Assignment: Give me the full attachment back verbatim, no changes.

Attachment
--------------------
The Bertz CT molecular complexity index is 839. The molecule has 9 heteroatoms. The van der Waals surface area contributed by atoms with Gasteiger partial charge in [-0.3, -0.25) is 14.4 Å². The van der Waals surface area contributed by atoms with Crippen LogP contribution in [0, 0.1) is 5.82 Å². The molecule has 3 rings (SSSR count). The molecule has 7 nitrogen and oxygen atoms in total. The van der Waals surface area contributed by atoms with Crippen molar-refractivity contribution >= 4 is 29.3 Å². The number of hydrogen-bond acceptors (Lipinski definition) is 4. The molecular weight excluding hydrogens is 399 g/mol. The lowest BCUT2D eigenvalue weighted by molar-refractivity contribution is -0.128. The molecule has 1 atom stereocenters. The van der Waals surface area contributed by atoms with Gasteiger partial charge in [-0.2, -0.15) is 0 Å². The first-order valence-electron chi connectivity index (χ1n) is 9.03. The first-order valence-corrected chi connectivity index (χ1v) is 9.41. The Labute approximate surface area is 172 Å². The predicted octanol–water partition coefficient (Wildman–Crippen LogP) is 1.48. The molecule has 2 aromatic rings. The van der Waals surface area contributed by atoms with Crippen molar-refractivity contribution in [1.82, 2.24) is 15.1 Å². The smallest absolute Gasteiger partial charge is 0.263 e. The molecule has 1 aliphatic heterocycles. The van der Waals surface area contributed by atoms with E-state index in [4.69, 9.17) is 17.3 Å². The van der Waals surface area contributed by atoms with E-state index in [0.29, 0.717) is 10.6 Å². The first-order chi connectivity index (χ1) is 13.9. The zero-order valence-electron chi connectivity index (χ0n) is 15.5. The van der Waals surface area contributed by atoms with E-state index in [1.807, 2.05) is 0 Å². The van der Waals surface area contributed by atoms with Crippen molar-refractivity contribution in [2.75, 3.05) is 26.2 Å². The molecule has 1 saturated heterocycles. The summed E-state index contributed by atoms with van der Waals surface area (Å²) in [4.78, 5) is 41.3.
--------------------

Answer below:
The Bertz CT molecular complexity index is 839. The molecule has 9 heteroatoms. The van der Waals surface area contributed by atoms with Gasteiger partial charge in [-0.3, -0.25) is 14.4 Å². The van der Waals surface area contributed by atoms with Crippen LogP contribution in [0, 0.1) is 5.82 Å². The molecule has 3 rings (SSSR count). The molecule has 7 nitrogen and oxygen atoms in total. The van der Waals surface area contributed by atoms with Crippen molar-refractivity contribution >= 4 is 29.3 Å². The number of hydrogen-bond acceptors (Lipinski definition) is 4. The molecular weight excluding hydrogens is 399 g/mol. The lowest BCUT2D eigenvalue weighted by molar-refractivity contribution is -0.128. The molecule has 1 atom stereocenters. The van der Waals surface area contributed by atoms with Gasteiger partial charge in [-0.2, -0.15) is 0 Å². The first-order valence-electron chi connectivity index (χ1n) is 9.03. The first-order valence-corrected chi connectivity index (χ1v) is 9.41. The Labute approximate surface area is 172 Å². The predicted octanol–water partition coefficient (Wildman–Crippen LogP) is 1.48. The molecule has 2 aromatic rings. The van der Waals surface area contributed by atoms with Crippen molar-refractivity contribution in [1.82, 2.24) is 15.1 Å². The smallest absolute Gasteiger partial charge is 0.263 e. The molecule has 1 aliphatic heterocycles. The van der Waals surface area contributed by atoms with E-state index in [4.69, 9.17) is 17.3 Å². The van der Waals surface area contributed by atoms with E-state index in [0.29, 0.717) is 10.6 Å². The first-order chi connectivity index (χ1) is 13.9. The zero-order valence-electron chi connectivity index (χ0n) is 15.5. The van der Waals surface area contributed by atoms with E-state index in [1.807, 2.05) is 0 Å². The van der Waals surface area contributed by atoms with Crippen molar-refractivity contribution in [2.75, 3.05) is 26.2 Å². The molecule has 1 saturated heterocycles. The summed E-state index contributed by atoms with van der Waals surface area (Å²) in [4.78, 5) is 41.3.